But, I still didn’t care for the gravy. I’m not beholden to traditional white gravy but the yellow gravy didn’t do it for me. It needed a touch more salt and a bit more pepper. It needed to be more savory and stand up against the saltiness of the CFS.

The upside is that I’d go back. There was much to like and it’s certainly my kind of place.

Sunday, March 27, 2011

Brady’s Restaurant -- Brady, Texas

EDITOR’S NOTE: Embracing our wanderlust in the summer of 2010, Chicken Fried Father and I set out on an adventure to traverse the “Amarillo Highway,” a stretch of road that runs from Port Lavaca to Texline (on the border of New Mexico) and immortalized in a song by Terry Allen. The following entries chronicle our trip, food-wise at least.


“The Duke” approves. Brady’s Restaurant, located just off Highway 87 in the little town of Brady, is a tidy little roadside place (if a bit over decorated with western style motifs and John Wayne pictures).

Dizzied by traveling many miles from Amarillo and hungry for some classic road food, we started with an order of jalapeno poppers with a blue cheese dressing for dipping. This was a mistake, as the poppers were clearly store bought. They also came out with the fiery heat of a hundred volcanoes. Famished by road hunger, I bit in and was scalded with a scorching blast of processed cheddar cheese. The memory (and scar on the top of my mouth) still haunts me.

Seeking a bit of a change, I chose chicken fried chicken over the chicken fried steak (Chicken Fried Father ordered the steak). It was a good choice. The chicken was well seasoned and pounded very thin (very, very thin). It was so thin that it ended up curling up into a winged origami shape. With a tasty gravy, we’d be all set. Unfortunately the gravy was too soupy and with very little taste. Even a liberal dose of salt and pepper could not bring this CFC back to quality. The chicken fried steak, on the other hand, was also pounded thin but was flavorless. Coupled with the flavorless gravy, there wasn’t much good to say about it, except that I was pleased I hadn’t ordered it.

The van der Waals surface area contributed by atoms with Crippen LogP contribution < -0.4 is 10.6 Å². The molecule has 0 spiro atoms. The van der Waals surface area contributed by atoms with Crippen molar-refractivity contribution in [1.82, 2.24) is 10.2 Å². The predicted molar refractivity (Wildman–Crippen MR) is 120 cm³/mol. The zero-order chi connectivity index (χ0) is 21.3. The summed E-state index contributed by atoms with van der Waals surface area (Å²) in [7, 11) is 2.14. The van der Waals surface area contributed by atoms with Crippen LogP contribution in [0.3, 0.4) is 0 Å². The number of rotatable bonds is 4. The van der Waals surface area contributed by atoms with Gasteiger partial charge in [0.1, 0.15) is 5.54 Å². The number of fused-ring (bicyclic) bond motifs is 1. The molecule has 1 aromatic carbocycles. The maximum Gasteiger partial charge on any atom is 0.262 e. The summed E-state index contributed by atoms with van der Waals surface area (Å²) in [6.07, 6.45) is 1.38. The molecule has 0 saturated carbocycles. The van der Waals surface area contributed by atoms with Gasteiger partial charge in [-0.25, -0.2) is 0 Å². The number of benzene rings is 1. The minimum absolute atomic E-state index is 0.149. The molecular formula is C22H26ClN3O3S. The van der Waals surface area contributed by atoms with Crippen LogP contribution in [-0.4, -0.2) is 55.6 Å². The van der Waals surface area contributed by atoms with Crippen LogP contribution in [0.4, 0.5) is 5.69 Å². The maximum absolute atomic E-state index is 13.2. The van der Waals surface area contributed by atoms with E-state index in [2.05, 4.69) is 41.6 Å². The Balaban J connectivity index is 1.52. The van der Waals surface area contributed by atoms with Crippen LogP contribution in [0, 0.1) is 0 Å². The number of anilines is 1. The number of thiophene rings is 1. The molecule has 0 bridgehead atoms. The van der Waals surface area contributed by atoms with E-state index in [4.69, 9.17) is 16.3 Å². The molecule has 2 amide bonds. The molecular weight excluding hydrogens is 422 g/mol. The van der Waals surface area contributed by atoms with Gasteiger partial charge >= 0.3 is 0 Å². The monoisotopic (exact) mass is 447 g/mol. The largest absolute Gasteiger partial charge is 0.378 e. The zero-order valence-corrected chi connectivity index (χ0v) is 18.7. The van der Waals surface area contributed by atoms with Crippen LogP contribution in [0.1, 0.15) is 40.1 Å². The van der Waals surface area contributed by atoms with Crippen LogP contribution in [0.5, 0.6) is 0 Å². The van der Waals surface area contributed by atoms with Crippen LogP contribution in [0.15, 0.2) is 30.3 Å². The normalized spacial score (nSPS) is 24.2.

The CFS was accompanied by green beans, which tasted tinny and were clearly from a can (a tin can), and the CFC was sided by corn, which was also from a can but was less offensive. The mashed potatoes were actually quite tasty. They were lumpy with the skin on and a good garlic flavor. A perfectly buttered and toasted Texas toast was the saving grace for a meal that didn’t satisfy in terms of quantity.

A few tweaks and the CFC would be a good dish. As it is, ask for the gravy on the side.

Tuesday, February 15, 2011

Hill’s Burgers – Canyon, Texas

EDITOR’S NOTE: Embracing our wanderlust in the summer of 2010, Chicken Fried Father and I set out on an adventure to traverse the “Amarillo Highway,” a stretch of road that runs from Port Lavaca to Texline (on the border of New Mexico) and immortalized in a song by Terry Allen. The following entries chronicle our trip, food-wise at least.


Just outside Palo Duro State Park is the little town of Canyon, Texas. South of town is Hill’s Burgers, a little burger cafĂ© with a wide menu. Since it was 10:30 in the morning and we had several hundred miles to cover that afternoon, we chose to eat…uh, light… and go for some sandwich fare.

I chose the chicken fried steak sandwich. Inspired by the traveling the highway and the Canyon, I noticed that all the sandwiches had the option for chili to be added. Done. Our friendly waitress said she had never heard of it before, but seeing the smile on our faces made her a believer. The flavor combination was excellent – the smokiness of the chili and the salty bite of the chicken fried steak made for a wonderful amalgamation. Unfortunately, the steak was as tough as an old shoe. On my first bite, as I moved the sandwich away from my face, the remnants exploded away from my mouth as the steak remained behind. The onion rings (“best in the state” as proclaimed on the window) were tasty with a flaky crust, although the rings were cut a bit thin for my taste.

The motto of Hill’s is “you cook ‘em, you build ‘em” (a sizeable middle table allows you to put all the fixings on your burger or sandwich). So, you can only half blame them if your food isn’t good. Still, this is a fun little burger joint and I’d go back, although I’d probably opt for the burger.